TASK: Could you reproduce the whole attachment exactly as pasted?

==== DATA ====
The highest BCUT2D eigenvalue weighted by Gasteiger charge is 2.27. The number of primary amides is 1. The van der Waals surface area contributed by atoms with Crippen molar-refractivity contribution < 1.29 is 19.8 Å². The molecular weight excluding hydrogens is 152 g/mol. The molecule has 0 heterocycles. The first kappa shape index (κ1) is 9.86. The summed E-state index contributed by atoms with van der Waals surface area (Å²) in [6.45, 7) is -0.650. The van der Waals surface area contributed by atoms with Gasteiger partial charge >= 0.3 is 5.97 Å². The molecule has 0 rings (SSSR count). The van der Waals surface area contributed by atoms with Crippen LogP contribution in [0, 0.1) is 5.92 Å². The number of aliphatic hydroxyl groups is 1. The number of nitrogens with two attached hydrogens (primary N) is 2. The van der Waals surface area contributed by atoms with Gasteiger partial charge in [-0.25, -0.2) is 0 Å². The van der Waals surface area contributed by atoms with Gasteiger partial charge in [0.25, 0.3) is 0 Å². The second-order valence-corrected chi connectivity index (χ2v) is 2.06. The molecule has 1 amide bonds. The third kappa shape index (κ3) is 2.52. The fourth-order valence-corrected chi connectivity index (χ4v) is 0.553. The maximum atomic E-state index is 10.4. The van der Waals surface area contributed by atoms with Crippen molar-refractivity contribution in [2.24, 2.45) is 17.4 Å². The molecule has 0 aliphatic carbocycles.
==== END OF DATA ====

The highest BCUT2D eigenvalue weighted by Gasteiger charge is 2.27. The number of primary amides is 1. The van der Waals surface area contributed by atoms with Crippen molar-refractivity contribution < 1.29 is 19.8 Å². The molecular weight excluding hydrogens is 152 g/mol. The molecule has 0 heterocycles. The first kappa shape index (κ1) is 9.86. The summed E-state index contributed by atoms with van der Waals surface area (Å²) in [6.45, 7) is -0.650. The van der Waals surface area contributed by atoms with Gasteiger partial charge >= 0.3 is 5.97 Å². The molecule has 0 rings (SSSR count). The van der Waals surface area contributed by atoms with Crippen LogP contribution in [0, 0.1) is 5.92 Å². The number of aliphatic hydroxyl groups is 1. The number of nitrogens with two attached hydrogens (primary N) is 2. The van der Waals surface area contributed by atoms with Gasteiger partial charge in [-0.25, -0.2) is 0 Å². The van der Waals surface area contributed by atoms with Gasteiger partial charge in [0.25, 0.3) is 0 Å². The second-order valence-corrected chi connectivity index (χ2v) is 2.06. The molecule has 1 amide bonds. The third kappa shape index (κ3) is 2.52. The fourth-order valence-corrected chi connectivity index (χ4v) is 0.553. The maximum atomic E-state index is 10.4. The van der Waals surface area contributed by atoms with Crippen molar-refractivity contribution in [2.24, 2.45) is 17.4 Å². The molecule has 0 aliphatic carbocycles.